A lot of apps can overlay a calendar on your desktop—Raindlendar comes to mind—but BigHugeLabs' Wallpaper tool does the job nicely, with no added software and a pretty clean look. Load up images from your system, or point to images elsewhere on the web, and you've got quite a lot of resolution, placement, and font options to pick from for embedding a calendar directly to your wallpaper's image file.

6. Find a great source

You can spend all day hoping to find a green-ish, abstract image through Google, Flickr, or other means that fits your 1440x900 and 1680x1050 monitors. Alternatively, you can try that search on one of our readers' favorite multi-monitor wallpaper spots, or give our top 10 wallpaper, font, and icon sources a go. Need more? We've also pointed out a great 70-wallpaper roundup that could play the perfect matchmaker between you and the wallpaper of your dreams.

5. Make your iPhone wallpaper productive

Your desktop's not the only place where a background image can do more than just be covered up. gCalWall and Wallpaper Labeler, two free App Store finds for the iPhone or iPod touch, add calendar events, customized notifications, and almost any other text you'd like to see on your device's "Slide to Unlock" screen. Check out our screenshot tour to see if you'd benefit from having a very expensive reminder note in your pocket.

4. Use multi-monitor images with UltraMon or DisplayFusion

We have a hard time choosing between these two little Windows software bundles, both of which offer a lot of functionality in their free versions, yet enough of an upgrade to make paying a small bit worth it. Whichever way you go, these Windows apps make it easy to manage separate images, or stretched giganto-images, across two, three, or however many monitors you're rocking. If you like to rotate, images, pull from Flickr, or otherwise mix up your images, well, they've got you covered there, too.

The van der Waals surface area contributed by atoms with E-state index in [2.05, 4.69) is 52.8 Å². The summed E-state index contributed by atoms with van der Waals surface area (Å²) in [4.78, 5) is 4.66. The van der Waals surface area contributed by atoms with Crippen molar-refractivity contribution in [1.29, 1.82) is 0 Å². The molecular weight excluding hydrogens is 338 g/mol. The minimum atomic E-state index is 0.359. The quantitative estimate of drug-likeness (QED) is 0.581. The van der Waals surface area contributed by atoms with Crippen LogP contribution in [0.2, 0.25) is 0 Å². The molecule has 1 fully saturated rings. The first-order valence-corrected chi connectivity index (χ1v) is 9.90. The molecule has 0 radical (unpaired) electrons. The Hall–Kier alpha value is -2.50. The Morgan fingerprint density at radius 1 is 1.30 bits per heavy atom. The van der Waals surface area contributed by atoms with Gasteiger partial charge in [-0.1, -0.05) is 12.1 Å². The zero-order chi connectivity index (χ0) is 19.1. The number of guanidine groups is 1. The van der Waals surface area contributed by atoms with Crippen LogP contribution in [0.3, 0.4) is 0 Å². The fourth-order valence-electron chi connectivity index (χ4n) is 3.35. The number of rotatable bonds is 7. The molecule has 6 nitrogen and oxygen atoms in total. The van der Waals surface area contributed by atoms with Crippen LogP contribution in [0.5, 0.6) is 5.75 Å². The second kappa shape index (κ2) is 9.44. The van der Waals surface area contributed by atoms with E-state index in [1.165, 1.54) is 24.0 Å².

3. Rotate your wallpaper

Save your right-click finger some stress and keep your desktop fresh by rotating your background images automatically. We like how freeware apps Wallpaper Clocks and Desktopia shift wallpapers to match clock faces or the current amount of sunlight. For Windows users, Wallpaper Juggler is a free, open-source app that can automatically grab and download wallpaper from great sources, but we really love John's Background Switcher, which plugs into any service from Flickr to Facebook to keep your desktop fresh. Linux users have quite a few rotation options. The key to a great, time-sensitive wallpaper is having a good set of images. When I'm rocking Ubuntu Linux, for example, I sometimes keep the Dawn of Ubuntu set loaded to provide a background awareness of just how long I've been working (or having a great day).

2. Add killer customizations

They go way beyond wallpaper, but some of the best total desktop packages we've seen 'round these geeky parts—the Enigma, Lightning at Sunset, All About the Icons, and many more—are fully explained by their authors. That means links to the wallpaper sources, yes, but it also means the customizable clocks, text displays, and other features that look so perfect paired up with their chosen wallpaper can be easily added to your own desktop. You only have to go as far as you want, and there's lots of room for customization.

1. Roll Your Own

Want killer wallpaper that's really hard to find? Make it yourself. We're not suggesting you bust out Microsoft's Paint and paint your own landscapes (though feel free, really), but try some of the more intriguing wallpaper generators out there. Repper flips any image into striking wallpaper suitable for tiling. Collagr makes classy, well, collages from Flickr sets, and Top Draw generates abstract graphics on the fly. Want more fine-grained control? We like how Mike Matas used iPhoto and a plug-in to make a "Life Poster,", but the look can just as easily be accomplished in Picasa, and sized for the desktop instead of the office wall.